Meaning and Proscription in Formal Logic
5%
off

Meaning and Proscription in Formal Logic : Variations on the Propositional Logic of William T. Parry

Free delivery worldwide

Available. Expected delivery to the United States in 10-15 business days.


Not ordering to the United States? Click here.

Description

This book aids in the rehabilitation of the wrongfully deprecated work of William Parry, and is the only full-length investigation into Parry-type propositional logics.

A central tenet of the monograph is that the sheer diversity of the contexts in which the mereological analogy emerges - its effervescence with respect to fields ranging from metaphysics to computer programming - provides compelling evidence that the study of logics of analytic implication can be instrumental in identifying connections between topics that would otherwise remain hidden. More concretely, the book identifies and discusses a host of cases in which analytic implication can play an important role in revealing distinct problems to be facets of a larger, cross-disciplinary problem.

It introduces an element of constancy and cohesion that has previously been absent in a regrettably fractured field, shoring up those who are sympathetic to the worth of mereological analogy. Moreover, it generates new interest in the field by illustrating a wide range of interesting features present in such logics - and highlighting these features to appeal to researchers in many fields.
show more

Product details

  • Paperback | 198 pages
  • 155 x 235 x 11.43mm | 332g
  • Cham, Switzerland
  • English
  • Softcover reprint of the original 1st ed. 2017
  • 9 Illustrations, black and white; XIII, 198 p. 9 illus.
  • 3319889974
  • 9783319889979

Back cover copy

This book aids in the rehabilitation of the wrongfully deprecated work of William Parry, and is the only full-length investigation into Parry-type propositional logics.

A central tenet of the monograph is that the sheer diversity of the contexts in which the mereological analogy emerges - its effervescence with respect to fields ranging from metaphysics to computer programming - provides compelling evidence that the study of logics of analytic implication can be instrumental in identifying connections between topics that would otherwise remain hidden. More concretely, the book identifies and discusses a host of cases in which analytic implication can play an important role in revealing distinct problems to be facets of a larger, cross-disciplinary problem.It introduces an element of constancy and cohesion that has previously been absent in a regrettably fractured field, shoring up those who are sympathetic to the worth of mereological analogy. Moreover, it generates new interest in the field by illustrating a wide range of interesting features present in such logics - and highlighting these features to appeal to researchers in many fields.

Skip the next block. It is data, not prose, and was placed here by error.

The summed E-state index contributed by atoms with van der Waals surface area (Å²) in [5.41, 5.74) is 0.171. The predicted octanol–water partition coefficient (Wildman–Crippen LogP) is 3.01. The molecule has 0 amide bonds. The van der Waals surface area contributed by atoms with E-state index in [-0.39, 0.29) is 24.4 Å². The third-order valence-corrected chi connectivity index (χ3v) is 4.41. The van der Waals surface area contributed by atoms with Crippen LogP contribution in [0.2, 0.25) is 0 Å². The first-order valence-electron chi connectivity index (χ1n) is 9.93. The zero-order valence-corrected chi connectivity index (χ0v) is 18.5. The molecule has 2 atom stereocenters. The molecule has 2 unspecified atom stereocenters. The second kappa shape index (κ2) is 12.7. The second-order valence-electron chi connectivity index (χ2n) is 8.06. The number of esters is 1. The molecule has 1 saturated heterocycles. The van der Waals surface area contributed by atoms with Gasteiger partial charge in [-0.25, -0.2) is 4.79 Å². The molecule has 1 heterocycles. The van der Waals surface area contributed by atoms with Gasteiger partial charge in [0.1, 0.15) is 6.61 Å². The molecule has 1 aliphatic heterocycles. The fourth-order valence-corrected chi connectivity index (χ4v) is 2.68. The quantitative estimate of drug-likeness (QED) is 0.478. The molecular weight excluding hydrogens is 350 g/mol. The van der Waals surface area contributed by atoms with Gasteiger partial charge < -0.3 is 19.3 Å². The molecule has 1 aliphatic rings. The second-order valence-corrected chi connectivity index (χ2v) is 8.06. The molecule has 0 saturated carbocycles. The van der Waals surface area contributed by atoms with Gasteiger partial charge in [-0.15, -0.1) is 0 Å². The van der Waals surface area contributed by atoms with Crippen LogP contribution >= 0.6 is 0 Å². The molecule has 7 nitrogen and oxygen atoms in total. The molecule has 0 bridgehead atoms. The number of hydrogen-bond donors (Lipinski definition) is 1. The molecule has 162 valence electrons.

show more

Table of contents

Introduction: The Proscriptive Principle.-Nonsense and Proscription*.- Metaphysical Considerations on State Space Semantics.- A Computational Interpretation of Conceptivism*.- Faulty Belnap Computers and Subsystems of Efde*.- Cut-Down Operations on Multilattices*.- Correia Semantics Revisited*.- Concluding Remarks.
show more

Review Text

"This book contains a series of studies devoted to so-called containment logics. ... It is readable and contains a lot of interesting material for logicians and philosophers interested in non-classical logics in general, and particularly in their semantic characterization." (Andrzej B. Indrzejczak, Mathematical Reviews, October, 2018)_
show more

Review quote

"This book contains a series of studies devoted to so-called containment logics. ... It is readable and contains a lot of interesting material for logicians and philosophers interested in non-classical logics in general, and particularly in their semantic characterization." (Andrzej B. Indrzejczak, Mathematical Reviews, October, 2018)
show more

About Thomas Macaulay Ferguson

Thomas Macaulay Ferguson received his PhD in philosophy with a focus on philosophical logic from the City University of New York Graduate Center. He has published material on a wide variety of subjects, including theories of semantic information, many-valued model theory, formal epistemology, and non-classical mathematics. He is currently editing the volume Graham Priest on Dialetheism and Paraconsistency (with Can Baskent and Hitoshi Omori), to appear in Springer's "Outstanding Contributions to Logic" series. He is working as an ontologist for the Cyc artificial intelligence project at Cycorp in Austin and maintains an affiliation as a research scholar with the Saul Kripke Center at CUNY in New York.
show more